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Don’t fear the downside: the Fed will dominate the treasury market for years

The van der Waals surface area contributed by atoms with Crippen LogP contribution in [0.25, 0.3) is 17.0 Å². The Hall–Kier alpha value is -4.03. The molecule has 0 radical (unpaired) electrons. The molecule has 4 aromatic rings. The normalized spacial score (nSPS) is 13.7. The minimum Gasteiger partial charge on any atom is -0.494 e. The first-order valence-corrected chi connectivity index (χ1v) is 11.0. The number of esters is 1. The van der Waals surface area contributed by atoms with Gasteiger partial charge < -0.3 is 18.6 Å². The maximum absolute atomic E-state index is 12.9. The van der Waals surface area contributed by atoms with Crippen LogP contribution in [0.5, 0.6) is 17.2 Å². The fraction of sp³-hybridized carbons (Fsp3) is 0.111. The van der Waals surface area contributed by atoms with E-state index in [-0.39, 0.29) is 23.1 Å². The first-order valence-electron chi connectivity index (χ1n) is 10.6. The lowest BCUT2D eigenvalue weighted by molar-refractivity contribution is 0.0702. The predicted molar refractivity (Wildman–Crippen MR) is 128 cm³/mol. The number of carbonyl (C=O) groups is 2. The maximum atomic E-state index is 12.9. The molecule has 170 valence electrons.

(Bloomberg) – Sign up for the New Economy Daily newsletter, follow us @economics, and subscribe to our podcast Treasure investors worried about when the Federal Reserve will cut bond purchases risk missing out the big picture: its more than $ 5 trillion The prospect of a decline in purchases edged closer on Wednesday when the minutes of the Federal Open Market Committee’s April meeting showed that a number of officials were prepared to discuss it if the economy continues to improve. . Yields rose on the news, but bond bulls say the Fed’s virtually inextricable presence in the world’s largest bond market means it will provide crucial support long after price swings occur and disappear when they do. puts an end to the buying frenzy. have doubled since March 2020, accounting for nearly a quarter of the total outstanding, a larger share than it held even after the 2008 credit crunch. This is the result of aggressive measures to keep it operating market and keep rates low on everything from mortgages and auto loans to corporate and municipal bonds. Said Matt Nest, portfolio manager and global head of active fixed income for State Street Global Advisors. The stake is so important that even after the Fed’s buying is done, it should keep its holdings stable by buying new Treasuries whenever the old ones mature. , reducing the amount that should be sold to the public. This has given some investors confidence that rates won’t rise too quickly – or too much – even as yields return to the roughly 14-month high in March, as the economy risks overheating. Certainly not going anywhere anytime soon when it comes to the Treasury market, ”said Mike Pugliese, economist at Wells Fargo Securities, who predicts that the Fed will start cutting back on its purchases in January 2022 and end them around November. keep its stake stable over the next four years. “The Fed will comfortably hold between 20% and 25% of the treasury market, remaining the largest holder of treasury bills, until around 2025,” he said. auctions later this year, as the economy rebounds, are helping to keep yields low despite the strong pick-up in growth and rising consumer prices. The Treasury’s net private borrowing of notes and bonds will fall next year to $ 1.99 trillion from $ 2.75 trillion this year, according to JPMorgan Chase & Co. The central bank’s holdings of Treasury bills have increased by $ 80 billion per month, and that also adds $ 40. billion in mortgage debt on its balance sheet. This has left it on track to buy a total of $ 960 billion in treasury bills and bonds in the secondary market this year after gaining $ 2.18 trillion last year. JPMorgan strategists predict that the Fed will buy an additional $ 390 billion in 2022 before closing its purchases. appropriate at some point in future meetings to start discussing a plan to adjust the pace of asset purchases. The prospect of such a slowdown caused consternation. The 10-year Treasury yield hit the day after minute high, hitting 1.69% as traders boosted bets on the Fed’s rate hike outlook. Those gains were not sustained and the yield fell about 2 basis points to 1.65% on Thursday. The benchmark yield is just over half of the two-decade average, and some analysts are confident that Fed Chairman Jerome Powell and his colleagues will take a cautious approach to ending quantitative easing. “The Fed Powell is reluctant to touch any aspect of its balance sheet, which is why it will be slow to slow down asset purchases and will never sell securities outright. QE, ”said Vincent Reinhart, former Fed official and chief economist at Mellon. Peter Yi, head of taxable credit research at Northern Trust Asset Management, believes the long-term yields on Treasuries are limited. He expects the 10-year yield to hover between 1.25% and 1.75% through the end of 2021 and has bought when yields recover. The percolation of inflation, with the peak in consumer prices in the United States in April since 2009, will prove to be temporary, he added. “The Fed has tools in its toolbox that it will use if it absolutely needs them to prevent 10-year yields. to jump in a spectacular and disorderly fashion, ”Yi said. The last time the Fed started pulling back from asset purchases was from January to October 2014, when it rolled back quantitative easing measures that began after the 2008 credit crunch. Treasury bill yields rose in 2013 in anticipation of this, the effects were mitigated as yields fell in 2014. The Fed was in no rush to offload its bond holdings, however, and continued to turn them into new ones. securities when they have matured. In October 2017, the bank started shrinking its portfolio, only to stop abruptly in September 2019 when it wreaked havoc on the day-to-day lending market. the Fed shrinks its balance sheet for years. “It is becoming increasingly difficult for the Fed to extricate itself from the financial system,” Krieter said. “At least for the next five years or so, the Fed won’t even hint at reducing its balance sheet.” (Updates prices throughout.) More articles like this are available at bloomberg.com along with the most trusted source of business news. © 2021 Bloomberg LP

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